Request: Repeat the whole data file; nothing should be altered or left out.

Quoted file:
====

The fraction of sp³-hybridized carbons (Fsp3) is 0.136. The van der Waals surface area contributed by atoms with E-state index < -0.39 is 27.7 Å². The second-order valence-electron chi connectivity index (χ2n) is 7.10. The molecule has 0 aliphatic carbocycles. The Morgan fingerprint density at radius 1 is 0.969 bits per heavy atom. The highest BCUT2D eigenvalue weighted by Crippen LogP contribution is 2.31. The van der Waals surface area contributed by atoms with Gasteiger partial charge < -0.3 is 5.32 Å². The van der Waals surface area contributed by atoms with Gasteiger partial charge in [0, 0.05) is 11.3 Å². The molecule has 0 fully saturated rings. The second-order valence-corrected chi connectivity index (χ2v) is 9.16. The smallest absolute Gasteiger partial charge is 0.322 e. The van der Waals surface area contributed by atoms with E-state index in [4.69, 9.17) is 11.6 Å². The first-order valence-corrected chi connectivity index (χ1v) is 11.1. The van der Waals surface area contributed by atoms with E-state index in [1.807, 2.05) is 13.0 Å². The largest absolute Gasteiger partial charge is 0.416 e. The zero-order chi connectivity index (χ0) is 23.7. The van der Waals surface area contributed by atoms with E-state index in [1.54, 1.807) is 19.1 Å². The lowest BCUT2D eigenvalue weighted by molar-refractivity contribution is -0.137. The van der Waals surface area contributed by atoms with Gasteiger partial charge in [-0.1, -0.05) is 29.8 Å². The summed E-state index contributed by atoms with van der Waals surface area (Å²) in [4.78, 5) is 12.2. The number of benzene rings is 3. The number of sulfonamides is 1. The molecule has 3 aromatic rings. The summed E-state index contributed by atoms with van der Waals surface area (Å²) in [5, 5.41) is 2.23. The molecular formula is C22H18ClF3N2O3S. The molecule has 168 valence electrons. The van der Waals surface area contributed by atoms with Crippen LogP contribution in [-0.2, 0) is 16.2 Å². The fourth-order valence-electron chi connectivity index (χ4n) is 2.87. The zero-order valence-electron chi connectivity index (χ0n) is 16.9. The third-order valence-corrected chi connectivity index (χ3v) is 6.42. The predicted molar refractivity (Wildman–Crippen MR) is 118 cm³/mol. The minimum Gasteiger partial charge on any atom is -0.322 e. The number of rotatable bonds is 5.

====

The fraction of sp³-hybridized carbons (Fsp3) is 0.136. The van der Waals surface area contributed by atoms with E-state index < -0.39 is 27.7 Å². The second-order valence-electron chi connectivity index (χ2n) is 7.10. The molecule has 0 aliphatic carbocycles. The Morgan fingerprint density at radius 1 is 0.969 bits per heavy atom. The highest BCUT2D eigenvalue weighted by Crippen LogP contribution is 2.31. The van der Waals surface area contributed by atoms with Gasteiger partial charge < -0.3 is 5.32 Å². The van der Waals surface area contributed by atoms with Gasteiger partial charge in [0, 0.05) is 11.3 Å². The molecule has 0 fully saturated rings. The second-order valence-corrected chi connectivity index (χ2v) is 9.16. The smallest absolute Gasteiger partial charge is 0.322 e. The van der Waals surface area contributed by atoms with E-state index in [4.69, 9.17) is 11.6 Å². The first-order valence-corrected chi connectivity index (χ1v) is 11.1. The van der Waals surface area contributed by atoms with E-state index in [1.807, 2.05) is 13.0 Å². The largest absolute Gasteiger partial charge is 0.416 e. The zero-order chi connectivity index (χ0) is 23.7. The van der Waals surface area contributed by atoms with E-state index in [1.54, 1.807) is 19.1 Å². The lowest BCUT2D eigenvalue weighted by molar-refractivity contribution is -0.137. The van der Waals surface area contributed by atoms with Gasteiger partial charge in [-0.1, -0.05) is 29.8 Å². The summed E-state index contributed by atoms with van der Waals surface area (Å²) in [4.78, 5) is 12.2. The number of benzene rings is 3. The number of sulfonamides is 1. The molecule has 3 aromatic rings. The summed E-state index contributed by atoms with van der Waals surface area (Å²) in [5, 5.41) is 2.23. The molecular formula is C22H18ClF3N2O3S. The molecule has 168 valence electrons. The van der Waals surface area contributed by atoms with Crippen LogP contribution in [-0.2, 0) is 16.2 Å². The fourth-order valence-electron chi connectivity index (χ4n) is 2.87. The zero-order valence-electron chi connectivity index (χ0n) is 16.9. The third-order valence-corrected chi connectivity index (χ3v) is 6.42. The predicted molar refractivity (Wildman–Crippen MR) is 118 cm³/mol. The minimum Gasteiger partial charge on any atom is -0.322 e. The number of rotatable bonds is 5.